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The Unremembered

An epic fantasy novel by Peter Orullian

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I draw with the strength of my arms, but release as the Will allows

  • Mar 6, 2011

"I draw with the strength of my arms, but release as the Will allows"

Choice and consequences lie heavy freight on The Unremembered, the debut novel by fantasy author Peter Orullian.

Sometimes, epic fantasy is all that will do for a reader of speculative fiction, and so I turned to reading this eagerly, hoping to quench that recurring thirst and need. for epic fantasy that builds a secondary world peopled with characters, lands, creatures and magic that provide escapism and escape in equal portions. The marketing plans, as mentioned
on the ARC of the book I received and elsewhere, clearly point to a big push to make Peter Orullian the next big thing in epic fantasy.  With the field of fantasy tilting more and more to things like Urban Fantasy, Steampunk and other subgenres, the field of Epic Fantasy is wide open.  Sure, Brandon Sanderson is attempting to fill the late Robert Jordan's shoes. George R R Martin has been glacially slow in putting out his books (with the promise, as of the writing of this review/reaction that the 5th book will finally come out in Summer 2011). Elizabeth Moon has returned to the work of Paksenarrion. Other voices have tried to get a kingdom or duchy in the realm of Epic Fantasy, too, but there is plenty of lebensraum. with fantasy writers flocking to other pastures.

So there is room for Orullian to make a play to get into the field and claim a kingdom for himself. How did he do with that in The Unremembered? This is what I found.

The world of the Unremembered reminds me a lot of Guy Gavriel Kay's world of Fionavar, or Robert Jordan's world. We get a prologue of Gods at the beginning of the world, when one of their number, deemed evil, is imprisoned in a portion of the world they have built, along with his foul creations. Ostensibly isolated from man and the other works they have made, the Gods, satisfied by the binding of one of their number and his works, abandon the world, to go on to make another, as they apparently have done many times.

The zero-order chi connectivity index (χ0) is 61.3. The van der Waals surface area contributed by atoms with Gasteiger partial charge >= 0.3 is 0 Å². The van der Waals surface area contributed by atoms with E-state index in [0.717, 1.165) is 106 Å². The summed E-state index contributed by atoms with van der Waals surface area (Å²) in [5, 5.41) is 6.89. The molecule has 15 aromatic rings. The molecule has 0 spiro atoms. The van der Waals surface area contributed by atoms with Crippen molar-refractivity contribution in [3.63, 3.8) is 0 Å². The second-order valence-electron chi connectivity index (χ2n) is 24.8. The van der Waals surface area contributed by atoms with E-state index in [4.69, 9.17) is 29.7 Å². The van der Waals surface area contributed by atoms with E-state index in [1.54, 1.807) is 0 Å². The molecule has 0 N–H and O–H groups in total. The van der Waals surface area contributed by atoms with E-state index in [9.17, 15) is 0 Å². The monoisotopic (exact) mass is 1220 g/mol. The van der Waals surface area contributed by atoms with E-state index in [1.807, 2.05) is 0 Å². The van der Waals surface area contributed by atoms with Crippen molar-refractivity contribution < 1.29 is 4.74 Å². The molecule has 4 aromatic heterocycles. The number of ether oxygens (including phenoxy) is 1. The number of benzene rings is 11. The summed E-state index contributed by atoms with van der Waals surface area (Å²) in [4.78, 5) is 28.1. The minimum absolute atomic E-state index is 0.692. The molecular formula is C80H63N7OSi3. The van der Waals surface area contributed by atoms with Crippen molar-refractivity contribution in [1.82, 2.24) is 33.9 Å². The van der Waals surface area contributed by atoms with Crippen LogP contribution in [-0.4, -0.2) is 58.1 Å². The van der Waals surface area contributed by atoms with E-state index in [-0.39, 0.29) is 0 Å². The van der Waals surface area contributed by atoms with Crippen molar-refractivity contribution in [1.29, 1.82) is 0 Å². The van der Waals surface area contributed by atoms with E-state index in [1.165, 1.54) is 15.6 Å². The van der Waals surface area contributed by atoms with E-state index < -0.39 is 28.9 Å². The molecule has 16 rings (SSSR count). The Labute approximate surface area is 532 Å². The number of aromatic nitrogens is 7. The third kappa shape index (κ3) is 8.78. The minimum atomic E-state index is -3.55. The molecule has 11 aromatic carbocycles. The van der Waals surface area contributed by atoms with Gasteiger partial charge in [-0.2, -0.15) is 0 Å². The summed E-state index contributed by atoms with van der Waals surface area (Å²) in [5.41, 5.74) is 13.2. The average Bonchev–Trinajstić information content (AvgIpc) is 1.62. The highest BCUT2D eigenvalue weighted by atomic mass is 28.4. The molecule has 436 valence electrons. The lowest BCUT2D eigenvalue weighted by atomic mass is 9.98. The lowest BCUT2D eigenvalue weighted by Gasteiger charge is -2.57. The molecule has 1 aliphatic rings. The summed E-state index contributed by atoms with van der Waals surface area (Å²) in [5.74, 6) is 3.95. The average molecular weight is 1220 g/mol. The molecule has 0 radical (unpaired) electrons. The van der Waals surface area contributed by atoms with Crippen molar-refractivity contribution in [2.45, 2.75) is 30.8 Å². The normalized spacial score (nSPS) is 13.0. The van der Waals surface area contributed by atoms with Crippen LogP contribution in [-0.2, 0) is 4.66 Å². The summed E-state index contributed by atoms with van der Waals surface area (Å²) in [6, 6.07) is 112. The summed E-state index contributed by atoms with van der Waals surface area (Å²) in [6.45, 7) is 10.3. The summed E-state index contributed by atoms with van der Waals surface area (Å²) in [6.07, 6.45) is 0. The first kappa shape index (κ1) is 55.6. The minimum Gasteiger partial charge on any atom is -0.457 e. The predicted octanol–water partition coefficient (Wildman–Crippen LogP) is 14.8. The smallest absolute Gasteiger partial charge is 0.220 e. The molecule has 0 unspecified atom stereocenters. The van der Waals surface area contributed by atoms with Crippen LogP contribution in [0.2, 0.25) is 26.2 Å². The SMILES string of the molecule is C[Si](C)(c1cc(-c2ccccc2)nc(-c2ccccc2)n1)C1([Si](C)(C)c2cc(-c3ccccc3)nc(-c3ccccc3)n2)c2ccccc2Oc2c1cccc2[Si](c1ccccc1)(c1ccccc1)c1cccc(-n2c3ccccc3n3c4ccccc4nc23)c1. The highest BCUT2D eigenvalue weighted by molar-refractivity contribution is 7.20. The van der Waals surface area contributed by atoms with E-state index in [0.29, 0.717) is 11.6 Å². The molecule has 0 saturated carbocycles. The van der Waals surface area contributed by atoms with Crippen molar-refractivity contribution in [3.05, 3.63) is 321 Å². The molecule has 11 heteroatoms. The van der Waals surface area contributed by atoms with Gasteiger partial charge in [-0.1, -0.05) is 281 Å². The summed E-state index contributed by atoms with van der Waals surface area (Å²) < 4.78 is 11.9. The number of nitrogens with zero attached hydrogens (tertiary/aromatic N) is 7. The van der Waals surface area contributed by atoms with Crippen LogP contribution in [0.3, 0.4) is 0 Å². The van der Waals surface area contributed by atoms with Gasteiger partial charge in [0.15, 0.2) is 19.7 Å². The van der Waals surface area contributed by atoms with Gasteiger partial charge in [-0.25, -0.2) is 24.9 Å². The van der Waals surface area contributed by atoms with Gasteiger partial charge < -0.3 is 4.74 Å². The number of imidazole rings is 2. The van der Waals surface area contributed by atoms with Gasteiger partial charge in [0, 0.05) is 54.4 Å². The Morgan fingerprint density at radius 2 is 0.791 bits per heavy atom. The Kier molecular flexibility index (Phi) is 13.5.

Leaving a God imprisoned on a world with his foul creations is, in a very real sense, an Original Sin, and the consequences of that Original Sin, by the creator gods themselves, haunts the world of the Unremembered.

After this portent-freighted prologue, we shift to a pastoral setting, the Hollows, that is reminiscent, perhaps too much so, of Hobbiton, and Edmond's Field. A pastoral setting, where a young man, not yet an adult, is ignorant of the power and ability he truly wields, power that draws forces of the evil Whited One and his opponents alike to the backwater village. Tahn soon finds himself, his sister Wendra, his best friend Sutter, and a scholar's so, Braethen, are whisked away by two mysterious strangers, with the Bar'dyn of the Whited one hot on their heels.

In their journey, Wendra will find a surrogate replacement for the child she loses in childbirth, the group are split and struggle to find their destination of the city of Recityv, carefully kept ignorant of the true purposes and reasons for the long journey. Ultimately, decisions and consequences of those decisions conspire to bring the members of the group, changed by their experiences, back together in time to confront the true challenge and destination of their long journey.

The novel is written in third person subjective, with the focus mainly on Tahn and his companions, although we do get a few scenes focused on other characters, too (notably, the regent of Recityv)

I wanted to like this book much more than I did.  At shorter lengths, having read a couple of stories Orullian has written and set in this world (both of which work as "extensions" of the narrative of the Unremembered) he is a strong writer, his descriptive prose evocative and sometimes lyrical.  At the longer length of the novel, though, for this reader, we do get that, in sections.  However, there were problems for me in the reading of this novel.

The plugged-in nature of some of the aspects of the book, for one thing, felt too much like a paint by numbers approach.  A check of his website shows that Orullian has given great thought to his world, and yet, a fair number of things do not feel organic and natural.  The opening scenes reminiscent of Robert Jordan and Tolkien, for example. Or the fact that the force of evil is counter-intuitively called "the Whited one", as if to avoid the usual connotation of black=evil (this is something Modesitt does, too, in his Recluce novels). Or, more bizarrely, Orullian's concept of elves, the Far. However, instead of being long lived immortals, the Far have lives shorter than the citizens of Logan's Run.  I'm still scratching my head trying to figure out how Far society would survive for any length of time given such a severe and inescapable age limit.